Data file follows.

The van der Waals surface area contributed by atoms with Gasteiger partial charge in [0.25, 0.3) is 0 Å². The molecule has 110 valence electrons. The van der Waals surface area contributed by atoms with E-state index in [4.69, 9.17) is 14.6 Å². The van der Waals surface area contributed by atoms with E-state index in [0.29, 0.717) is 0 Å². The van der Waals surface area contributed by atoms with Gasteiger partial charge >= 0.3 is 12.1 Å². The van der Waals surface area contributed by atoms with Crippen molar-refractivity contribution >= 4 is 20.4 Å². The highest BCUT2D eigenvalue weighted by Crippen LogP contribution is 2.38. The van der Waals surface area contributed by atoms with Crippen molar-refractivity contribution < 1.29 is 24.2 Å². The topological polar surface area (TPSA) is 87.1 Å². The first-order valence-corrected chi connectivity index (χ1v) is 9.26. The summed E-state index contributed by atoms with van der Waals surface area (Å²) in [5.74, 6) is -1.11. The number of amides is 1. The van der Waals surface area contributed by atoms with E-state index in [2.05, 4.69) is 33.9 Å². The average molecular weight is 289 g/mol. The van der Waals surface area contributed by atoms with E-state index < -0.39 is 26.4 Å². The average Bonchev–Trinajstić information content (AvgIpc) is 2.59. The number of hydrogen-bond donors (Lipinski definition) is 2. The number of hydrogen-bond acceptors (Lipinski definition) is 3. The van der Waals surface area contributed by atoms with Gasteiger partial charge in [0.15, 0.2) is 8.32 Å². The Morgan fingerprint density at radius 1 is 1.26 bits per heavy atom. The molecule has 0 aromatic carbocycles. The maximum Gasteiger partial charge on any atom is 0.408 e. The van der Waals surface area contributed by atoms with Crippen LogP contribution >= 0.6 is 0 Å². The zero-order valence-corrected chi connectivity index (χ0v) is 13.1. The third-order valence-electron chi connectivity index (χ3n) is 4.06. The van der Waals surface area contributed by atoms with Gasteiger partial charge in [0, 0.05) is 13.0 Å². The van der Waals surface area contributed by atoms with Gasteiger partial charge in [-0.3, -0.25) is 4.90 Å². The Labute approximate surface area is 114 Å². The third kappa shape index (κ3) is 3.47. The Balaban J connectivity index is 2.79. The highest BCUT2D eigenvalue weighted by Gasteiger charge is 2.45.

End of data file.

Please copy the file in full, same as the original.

The van der Waals surface area contributed by atoms with Gasteiger partial charge in [0.25, 0.3) is 0 Å². The molecule has 110 valence electrons. The van der Waals surface area contributed by atoms with E-state index in [4.69, 9.17) is 14.6 Å². The van der Waals surface area contributed by atoms with E-state index in [0.29, 0.717) is 0 Å². The van der Waals surface area contributed by atoms with Gasteiger partial charge >= 0.3 is 12.1 Å². The van der Waals surface area contributed by atoms with Crippen molar-refractivity contribution >= 4 is 20.4 Å². The highest BCUT2D eigenvalue weighted by Crippen LogP contribution is 2.38. The van der Waals surface area contributed by atoms with Crippen molar-refractivity contribution < 1.29 is 24.2 Å². The topological polar surface area (TPSA) is 87.1 Å². The first-order valence-corrected chi connectivity index (χ1v) is 9.26. The summed E-state index contributed by atoms with van der Waals surface area (Å²) in [5.74, 6) is -1.11. The number of amides is 1. The van der Waals surface area contributed by atoms with E-state index in [2.05, 4.69) is 33.9 Å². The average molecular weight is 289 g/mol. The van der Waals surface area contributed by atoms with E-state index < -0.39 is 26.4 Å². The average Bonchev–Trinajstić information content (AvgIpc) is 2.59. The number of hydrogen-bond donors (Lipinski definition) is 2. The number of hydrogen-bond acceptors (Lipinski definition) is 3. The van der Waals surface area contributed by atoms with Gasteiger partial charge in [0.15, 0.2) is 8.32 Å². The Morgan fingerprint density at radius 1 is 1.26 bits per heavy atom. The molecule has 0 aromatic carbocycles. The maximum Gasteiger partial charge on any atom is 0.408 e. The van der Waals surface area contributed by atoms with Crippen LogP contribution >= 0.6 is 0 Å². The zero-order valence-corrected chi connectivity index (χ0v) is 13.1. The third-order valence-electron chi connectivity index (χ3n) is 4.06. The van der Waals surface area contributed by atoms with Gasteiger partial charge in [0, 0.05) is 13.0 Å². The van der Waals surface area contributed by atoms with Gasteiger partial charge in [-0.3, -0.25) is 4.90 Å². The Labute approximate surface area is 114 Å². The third kappa shape index (κ3) is 3.47. The Balaban J connectivity index is 2.79. The highest BCUT2D eigenvalue weighted by Gasteiger charge is 2.45.